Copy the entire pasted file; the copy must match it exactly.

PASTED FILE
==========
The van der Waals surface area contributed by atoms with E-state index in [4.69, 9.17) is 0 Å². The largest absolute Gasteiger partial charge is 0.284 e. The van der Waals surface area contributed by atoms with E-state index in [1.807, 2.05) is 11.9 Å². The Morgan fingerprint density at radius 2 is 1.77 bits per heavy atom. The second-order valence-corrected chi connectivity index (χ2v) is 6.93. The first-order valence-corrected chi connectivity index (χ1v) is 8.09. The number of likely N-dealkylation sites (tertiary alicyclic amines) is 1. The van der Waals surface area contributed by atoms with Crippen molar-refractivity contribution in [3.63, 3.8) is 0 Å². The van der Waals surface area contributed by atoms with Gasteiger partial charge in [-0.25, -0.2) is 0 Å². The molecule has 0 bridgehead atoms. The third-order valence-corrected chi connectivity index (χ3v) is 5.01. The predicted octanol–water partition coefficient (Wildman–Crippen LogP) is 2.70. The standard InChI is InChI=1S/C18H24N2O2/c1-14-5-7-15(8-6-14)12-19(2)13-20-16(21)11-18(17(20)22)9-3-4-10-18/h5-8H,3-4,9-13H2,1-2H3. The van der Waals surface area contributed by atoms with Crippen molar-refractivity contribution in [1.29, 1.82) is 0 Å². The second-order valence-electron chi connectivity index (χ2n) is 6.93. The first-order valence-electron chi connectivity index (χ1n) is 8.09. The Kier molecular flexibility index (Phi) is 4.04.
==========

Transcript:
The van der Waals surface area contributed by atoms with E-state index in [4.69, 9.17) is 0 Å². The largest absolute Gasteiger partial charge is 0.284 e. The van der Waals surface area contributed by atoms with E-state index in [1.807, 2.05) is 11.9 Å². The Morgan fingerprint density at radius 2 is 1.77 bits per heavy atom. The second-order valence-corrected chi connectivity index (χ2v) is 6.93. The first-order valence-corrected chi connectivity index (χ1v) is 8.09. The number of likely N-dealkylation sites (tertiary alicyclic amines) is 1. The van der Waals surface area contributed by atoms with Crippen molar-refractivity contribution in [3.63, 3.8) is 0 Å². The van der Waals surface area contributed by atoms with Gasteiger partial charge in [-0.25, -0.2) is 0 Å². The molecule has 0 bridgehead atoms. The third-order valence-corrected chi connectivity index (χ3v) is 5.01. The predicted octanol–water partition coefficient (Wildman–Crippen LogP) is 2.70. The standard InChI is InChI=1S/C18H24N2O2/c1-14-5-7-15(8-6-14)12-19(2)13-20-16(21)11-18(17(20)22)9-3-4-10-18/h5-8H,3-4,9-13H2,1-2H3. The van der Waals surface area contributed by atoms with Crippen molar-refractivity contribution in [1.29, 1.82) is 0 Å². The second-order valence-electron chi connectivity index (χ2n) is 6.93. The first-order valence-electron chi connectivity index (χ1n) is 8.09. The Kier molecular flexibility index (Phi) is 4.04.